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Out of the Blue in Edinburgh offers exhibition and studio spaces AROUND TOWN The final phase of a seven year project to convert a former military building in Edinburgh into an arts venue will be completed this month, following a £750,000 renovation. Multi-arts venue Out of the Blue, on Dalmeny Street, offers studio and production spaces, and is also home to an arts café and array of weekly classes, events and exhibitions. The last nine months has seen the former Leith Drill Hall transformed to create space for 30 artists, a spacious new music practice room, a garden and an extended café kitchen. Look out for their special open studio event from 28–29 May, as well as an exhibition of work by resident artists from 28 May–10 Jun.
FILM The Edinburgh International Film Festival is set to showcase a selection of Scottish producers at four international festivals over the next year, as part of their 2010 Features Scotland programme. The initiative provides producers with training and promotional and networking opportunities, as well as the chance to work with a dedicated development adviser, who will help them create a personal development plan.
MUSIC This year’s Slam Tent line-up for T in the Park has been released, boasting Carl Cox, Fake Blood, Erol Alkan, Adam Beyer, Plastikman, Slam, Sven Vath, Tricky, Gary Beck and more. In Glasgow, Piping Live! has launched its August programme, featuring Capercaillie and friends, The Treacherous Orchestra, Breabach, Finlay MacDonald & Chris Stout, The Battlefield Band and Julie Fowlis. Further afield, after seven years 10 THE LIST 27 May–10 Jun 2010
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ARTS AND CULTURE NEWS COVERED IN TWO MINUTES
Dispatches from the sofa, with Brian Donaldson
■ The late Frank Deasy had a knack of writing about the frailties of men and the long-term effects of the bad things blokes do even when they try to make amends for their past indiscretions. It’s there in 90s drug drama Looking After Jo Jo, and in his later films about working class racism (England Expects) and institutionalised child abuse (Real Men). And it’s writ large all over his final work, the four-part Father and Son (ITV1, Tue 8 Jun, 9pm). Dougray Scott plays Michael
O’Connor, a Manchester gangster trying to go straight and settling down with a new wife in County Wicklow after his last spouse was gunned down during the turf wars which led to O’Connor fleeing to Ireland. With a baby on the way,
of Homegame in Anstruther, Fence Records have launched The Away Game, to take place over the weekend of 24–26 of Sep 2010, on the Isle of Eigg, hosted by King Creosote and The Pictish Trail. Lastly, The List, in association with Scottish Hydro, is launching a competition to give an aspiring journalist the chance to report direct from Rock Ness. Entrants must show some editorial panache, and be willing to blog their hearts out from the festival. The prize includes a free pair of tickets. See Reader Offers, page 7, for more details.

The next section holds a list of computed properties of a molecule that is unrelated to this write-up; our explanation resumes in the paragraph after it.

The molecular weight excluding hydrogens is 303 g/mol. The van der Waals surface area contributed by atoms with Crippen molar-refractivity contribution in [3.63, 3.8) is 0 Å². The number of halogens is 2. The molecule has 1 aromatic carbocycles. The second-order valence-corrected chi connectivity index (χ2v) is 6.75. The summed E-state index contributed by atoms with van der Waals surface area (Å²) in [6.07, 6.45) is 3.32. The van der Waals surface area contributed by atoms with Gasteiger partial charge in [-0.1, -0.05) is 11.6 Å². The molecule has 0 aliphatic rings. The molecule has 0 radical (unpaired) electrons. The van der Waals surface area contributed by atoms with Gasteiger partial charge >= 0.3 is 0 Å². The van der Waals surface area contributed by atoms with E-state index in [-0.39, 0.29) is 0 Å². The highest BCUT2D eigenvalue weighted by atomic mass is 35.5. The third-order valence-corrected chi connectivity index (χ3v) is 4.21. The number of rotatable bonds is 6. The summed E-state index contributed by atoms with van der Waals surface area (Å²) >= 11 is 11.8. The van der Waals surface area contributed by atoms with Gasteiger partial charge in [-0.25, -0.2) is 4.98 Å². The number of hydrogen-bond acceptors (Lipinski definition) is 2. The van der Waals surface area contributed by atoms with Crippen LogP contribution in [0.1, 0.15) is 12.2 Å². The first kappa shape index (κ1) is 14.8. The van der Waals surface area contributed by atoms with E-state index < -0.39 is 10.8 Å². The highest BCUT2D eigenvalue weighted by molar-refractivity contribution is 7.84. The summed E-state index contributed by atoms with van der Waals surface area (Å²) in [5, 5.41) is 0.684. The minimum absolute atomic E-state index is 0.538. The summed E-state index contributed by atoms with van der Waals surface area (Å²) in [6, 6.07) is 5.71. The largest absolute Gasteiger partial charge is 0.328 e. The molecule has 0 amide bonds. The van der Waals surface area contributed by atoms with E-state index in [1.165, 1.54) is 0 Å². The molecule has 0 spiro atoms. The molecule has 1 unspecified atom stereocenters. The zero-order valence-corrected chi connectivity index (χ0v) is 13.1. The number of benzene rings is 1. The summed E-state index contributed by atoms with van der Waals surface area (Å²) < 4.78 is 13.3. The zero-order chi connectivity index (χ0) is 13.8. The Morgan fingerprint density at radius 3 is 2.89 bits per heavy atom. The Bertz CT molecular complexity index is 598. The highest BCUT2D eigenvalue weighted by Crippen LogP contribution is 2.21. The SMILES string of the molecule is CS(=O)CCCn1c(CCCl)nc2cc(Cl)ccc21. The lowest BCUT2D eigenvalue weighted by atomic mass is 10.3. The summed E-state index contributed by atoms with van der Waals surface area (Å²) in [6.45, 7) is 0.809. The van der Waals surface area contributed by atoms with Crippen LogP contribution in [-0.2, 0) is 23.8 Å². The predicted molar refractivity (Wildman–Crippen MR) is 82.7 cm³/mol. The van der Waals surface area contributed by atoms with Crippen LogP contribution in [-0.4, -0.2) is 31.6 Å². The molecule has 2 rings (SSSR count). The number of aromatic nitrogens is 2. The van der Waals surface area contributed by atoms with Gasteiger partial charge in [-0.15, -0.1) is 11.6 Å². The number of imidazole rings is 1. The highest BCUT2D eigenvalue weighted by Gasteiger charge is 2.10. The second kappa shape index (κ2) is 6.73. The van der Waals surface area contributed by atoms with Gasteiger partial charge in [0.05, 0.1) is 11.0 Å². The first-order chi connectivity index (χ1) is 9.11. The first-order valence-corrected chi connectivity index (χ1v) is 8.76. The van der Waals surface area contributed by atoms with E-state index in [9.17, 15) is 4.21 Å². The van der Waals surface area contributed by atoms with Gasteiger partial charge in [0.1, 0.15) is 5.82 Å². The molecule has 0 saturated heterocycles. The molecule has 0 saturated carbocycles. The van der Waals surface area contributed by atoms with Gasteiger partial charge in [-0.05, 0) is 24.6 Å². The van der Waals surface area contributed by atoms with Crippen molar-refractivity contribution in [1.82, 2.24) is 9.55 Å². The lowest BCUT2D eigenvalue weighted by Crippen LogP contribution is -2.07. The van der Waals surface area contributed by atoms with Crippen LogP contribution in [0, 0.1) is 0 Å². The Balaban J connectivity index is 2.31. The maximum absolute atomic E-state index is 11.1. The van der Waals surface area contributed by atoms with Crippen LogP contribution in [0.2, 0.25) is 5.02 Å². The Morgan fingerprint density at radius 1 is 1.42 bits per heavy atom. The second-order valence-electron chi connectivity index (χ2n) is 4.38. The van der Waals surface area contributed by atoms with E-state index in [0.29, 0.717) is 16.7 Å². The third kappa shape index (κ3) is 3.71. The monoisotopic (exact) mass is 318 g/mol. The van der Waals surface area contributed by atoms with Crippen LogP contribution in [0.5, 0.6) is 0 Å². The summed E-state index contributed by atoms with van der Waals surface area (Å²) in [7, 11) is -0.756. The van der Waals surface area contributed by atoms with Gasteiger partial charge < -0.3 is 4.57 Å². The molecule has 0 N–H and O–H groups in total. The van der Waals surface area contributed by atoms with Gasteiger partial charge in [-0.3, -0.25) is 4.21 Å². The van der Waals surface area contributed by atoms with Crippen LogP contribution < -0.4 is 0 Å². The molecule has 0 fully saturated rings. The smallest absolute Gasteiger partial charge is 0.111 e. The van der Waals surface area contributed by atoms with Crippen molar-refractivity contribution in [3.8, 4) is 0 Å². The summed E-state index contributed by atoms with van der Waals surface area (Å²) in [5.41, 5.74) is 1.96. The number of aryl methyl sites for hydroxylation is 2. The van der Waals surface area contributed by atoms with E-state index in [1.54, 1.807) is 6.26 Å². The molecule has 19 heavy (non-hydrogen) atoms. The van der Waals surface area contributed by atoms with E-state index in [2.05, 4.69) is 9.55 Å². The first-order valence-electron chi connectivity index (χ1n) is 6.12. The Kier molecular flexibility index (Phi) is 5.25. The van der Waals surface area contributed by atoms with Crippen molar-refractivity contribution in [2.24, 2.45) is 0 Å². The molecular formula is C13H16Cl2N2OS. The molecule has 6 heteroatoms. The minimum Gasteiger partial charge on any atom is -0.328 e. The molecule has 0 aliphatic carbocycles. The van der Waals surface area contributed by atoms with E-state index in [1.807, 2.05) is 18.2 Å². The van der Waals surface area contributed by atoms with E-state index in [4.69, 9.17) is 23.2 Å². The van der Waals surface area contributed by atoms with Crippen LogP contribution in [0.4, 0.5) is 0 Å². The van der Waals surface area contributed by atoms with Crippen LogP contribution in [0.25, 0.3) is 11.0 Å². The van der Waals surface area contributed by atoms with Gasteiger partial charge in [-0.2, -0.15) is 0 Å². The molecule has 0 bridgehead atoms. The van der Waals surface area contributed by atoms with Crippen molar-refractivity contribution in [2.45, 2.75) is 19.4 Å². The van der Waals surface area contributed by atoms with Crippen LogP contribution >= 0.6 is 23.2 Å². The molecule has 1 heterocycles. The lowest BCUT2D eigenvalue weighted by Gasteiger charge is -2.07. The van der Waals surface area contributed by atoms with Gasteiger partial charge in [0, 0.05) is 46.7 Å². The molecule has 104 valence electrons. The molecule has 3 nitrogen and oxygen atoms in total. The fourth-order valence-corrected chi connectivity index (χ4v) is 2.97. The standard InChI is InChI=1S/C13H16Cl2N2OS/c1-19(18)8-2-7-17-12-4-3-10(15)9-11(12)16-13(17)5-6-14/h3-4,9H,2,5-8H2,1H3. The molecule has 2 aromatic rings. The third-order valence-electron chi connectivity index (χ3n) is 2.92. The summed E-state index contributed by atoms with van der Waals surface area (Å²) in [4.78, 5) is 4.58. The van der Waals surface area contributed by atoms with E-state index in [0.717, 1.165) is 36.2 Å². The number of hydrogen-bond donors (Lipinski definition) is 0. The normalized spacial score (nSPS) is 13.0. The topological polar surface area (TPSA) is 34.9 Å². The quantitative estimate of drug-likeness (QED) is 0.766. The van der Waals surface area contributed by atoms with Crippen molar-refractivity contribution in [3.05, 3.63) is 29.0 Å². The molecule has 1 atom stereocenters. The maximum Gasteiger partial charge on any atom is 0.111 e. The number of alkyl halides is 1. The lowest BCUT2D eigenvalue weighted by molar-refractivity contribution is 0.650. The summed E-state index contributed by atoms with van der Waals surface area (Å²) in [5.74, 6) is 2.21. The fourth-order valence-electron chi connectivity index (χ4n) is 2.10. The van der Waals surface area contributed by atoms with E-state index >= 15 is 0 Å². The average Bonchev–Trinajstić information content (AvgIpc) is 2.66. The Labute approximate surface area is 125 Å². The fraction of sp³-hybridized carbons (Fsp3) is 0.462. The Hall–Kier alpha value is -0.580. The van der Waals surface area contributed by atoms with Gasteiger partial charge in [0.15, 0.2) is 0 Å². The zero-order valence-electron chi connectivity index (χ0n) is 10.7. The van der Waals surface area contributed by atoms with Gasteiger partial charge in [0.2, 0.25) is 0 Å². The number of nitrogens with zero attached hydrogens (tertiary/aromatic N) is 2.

THEATRE The Traverse Theatre continues its work with inmates from Scottish prisons as part of the six-week programme, Open Write. This year’s initiative looks at men entering the final stages of their sentences. Look out for the finished performances at the Traverse Theatre on 8 Jun. Right next door, the Royal Lyceum Theatre celebrate the West End success of Billy Elliot the Musical, with the Billy Youth Theatre initiative, which affords schools and youth groups around the country the opportunity to perform their own productions of the internationally award-winning show. Check them out at the Royal Lyceum Theatre in Edinburgh on 8 Jun. V I SU A L A RT And finally, Central Station is running a Member Fund, every month giving you the chance to get your hands on up to £1,500. They’re looking for innovative projects from all disciplines, so let them know if you’ve got something that might fit the bill. Find out more at: bit.ly/CSMemberFund.
Men behaving badly
the last thing he wants is to be dragged back to his past life; inevitable, then, that he gets a call in the middle of the night to inform him that his teenage son Sean is in custody having been caught by the fuzz with a shooter in his hand and a dying hoodie at his feet. A powerful drama about the cycle of violence that entraps generation after generation, the only thing that distracts attention from the sheer quality of the work are the Manc accents wielded by Scouser Ian Hart (whose ironic first words are to exalt a frenzied throng to ‘calm down’) and Scot Scott, whose vocal research appears to have stretched to hearing interviews with Liam Gallagher.